Though it has distant historical roots in 16th century Christian humanism, and more immediately in Vatican II, properly speaking liberation theology stems from the 1968 assembly of the Latin American bishops in Medellin, Colombia. That session endorsed a "preferential option for the poor" on behalf of the Catholic church in Latin America. The movement took its name from Gustavo Gutierrez's 1971 book, A Theology of Liberation.
Today it is common to speak of a variety of "liberation theologies." In his 1995 book Liberation Theologies, Jesuit Fr. Alfred Hennelly distinguishes nine: Latin American, North American feminist, black, Hispanic, African, Asian, First World, ecotheology and even a liberation theology of world religions. The focus in this article is on the Latin American form that emerged in the 1970s and 1980s.
Four ideas have been central to the movement:
* The preferential option for the poor. For the liberation theologians, this means that the church must align itself with poor people as they demand justice. Such insistence has led to charges that liberation theology advocates class struggle. The liberationists, however, say that they did not invent the division of society into a wealthy elite and an impoverished majority. The church helped create this social order: Catholic missionaries served as evangelizers for the European conquerors, and church leaders sided with the elites for 400 years. The point, say the liberationists, is not to involve the church in class struggle, which is a given of the Latin American situation. Their goal is to shift the church's loyalties.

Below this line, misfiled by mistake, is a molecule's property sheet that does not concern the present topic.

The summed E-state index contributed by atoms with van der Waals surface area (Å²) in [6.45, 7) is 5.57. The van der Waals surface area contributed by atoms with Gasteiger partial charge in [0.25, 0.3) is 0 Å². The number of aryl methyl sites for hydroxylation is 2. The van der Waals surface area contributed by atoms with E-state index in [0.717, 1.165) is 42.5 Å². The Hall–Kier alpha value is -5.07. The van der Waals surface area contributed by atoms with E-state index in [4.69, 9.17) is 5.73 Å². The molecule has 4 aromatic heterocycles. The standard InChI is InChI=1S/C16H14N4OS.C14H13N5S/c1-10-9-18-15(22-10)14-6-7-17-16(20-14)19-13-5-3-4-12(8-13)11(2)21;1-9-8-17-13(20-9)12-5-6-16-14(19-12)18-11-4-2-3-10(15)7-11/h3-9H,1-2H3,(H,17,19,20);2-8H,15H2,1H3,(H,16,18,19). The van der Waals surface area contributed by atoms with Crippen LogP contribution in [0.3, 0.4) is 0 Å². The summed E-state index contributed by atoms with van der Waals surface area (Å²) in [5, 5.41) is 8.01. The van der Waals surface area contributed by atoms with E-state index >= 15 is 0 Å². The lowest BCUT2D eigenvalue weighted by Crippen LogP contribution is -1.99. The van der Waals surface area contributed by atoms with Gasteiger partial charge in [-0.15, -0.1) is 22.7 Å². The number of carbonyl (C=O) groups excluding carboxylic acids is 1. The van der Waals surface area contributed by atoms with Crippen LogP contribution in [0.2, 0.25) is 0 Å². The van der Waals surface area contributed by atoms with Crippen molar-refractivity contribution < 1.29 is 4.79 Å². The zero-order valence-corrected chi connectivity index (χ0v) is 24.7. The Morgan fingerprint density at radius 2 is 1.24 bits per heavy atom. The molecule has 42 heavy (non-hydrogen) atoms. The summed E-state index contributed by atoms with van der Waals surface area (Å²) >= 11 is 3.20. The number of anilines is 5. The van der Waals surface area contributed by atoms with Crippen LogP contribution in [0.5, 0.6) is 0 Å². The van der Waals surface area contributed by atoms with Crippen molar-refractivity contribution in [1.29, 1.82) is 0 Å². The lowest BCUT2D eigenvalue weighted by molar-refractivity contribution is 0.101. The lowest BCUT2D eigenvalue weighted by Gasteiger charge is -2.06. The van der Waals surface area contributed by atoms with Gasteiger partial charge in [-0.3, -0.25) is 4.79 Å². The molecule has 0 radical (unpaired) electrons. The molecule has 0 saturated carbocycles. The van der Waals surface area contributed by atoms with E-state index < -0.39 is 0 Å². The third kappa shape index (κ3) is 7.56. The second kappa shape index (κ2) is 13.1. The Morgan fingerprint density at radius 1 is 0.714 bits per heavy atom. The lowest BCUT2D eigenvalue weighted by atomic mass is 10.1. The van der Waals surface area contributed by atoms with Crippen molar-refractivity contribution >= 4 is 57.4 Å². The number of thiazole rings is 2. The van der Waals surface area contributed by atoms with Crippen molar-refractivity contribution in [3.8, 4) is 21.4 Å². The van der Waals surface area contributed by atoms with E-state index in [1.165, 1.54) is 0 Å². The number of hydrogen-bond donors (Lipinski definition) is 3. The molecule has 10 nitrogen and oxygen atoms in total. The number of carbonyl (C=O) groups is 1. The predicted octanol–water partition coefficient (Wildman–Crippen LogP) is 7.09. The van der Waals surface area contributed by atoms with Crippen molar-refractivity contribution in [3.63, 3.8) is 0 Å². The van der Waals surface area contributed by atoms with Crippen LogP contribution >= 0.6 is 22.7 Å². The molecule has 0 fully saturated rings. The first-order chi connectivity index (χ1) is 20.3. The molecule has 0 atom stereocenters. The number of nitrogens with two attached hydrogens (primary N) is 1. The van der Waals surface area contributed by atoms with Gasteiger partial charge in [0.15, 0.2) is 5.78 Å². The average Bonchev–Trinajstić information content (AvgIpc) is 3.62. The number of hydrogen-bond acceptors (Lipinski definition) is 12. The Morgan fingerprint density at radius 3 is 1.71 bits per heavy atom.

* Institutional violence. Liberationists see a hidden violence in social arrangements that create hunger and poverty. Thus when critics accused theologians of advocating revolutionary violence (which most did not), they often responded: "But the church has always tolerated violence." They meant that by endorsing the status quo, church leaders were acquiescing in a system that did violence to millions of people.…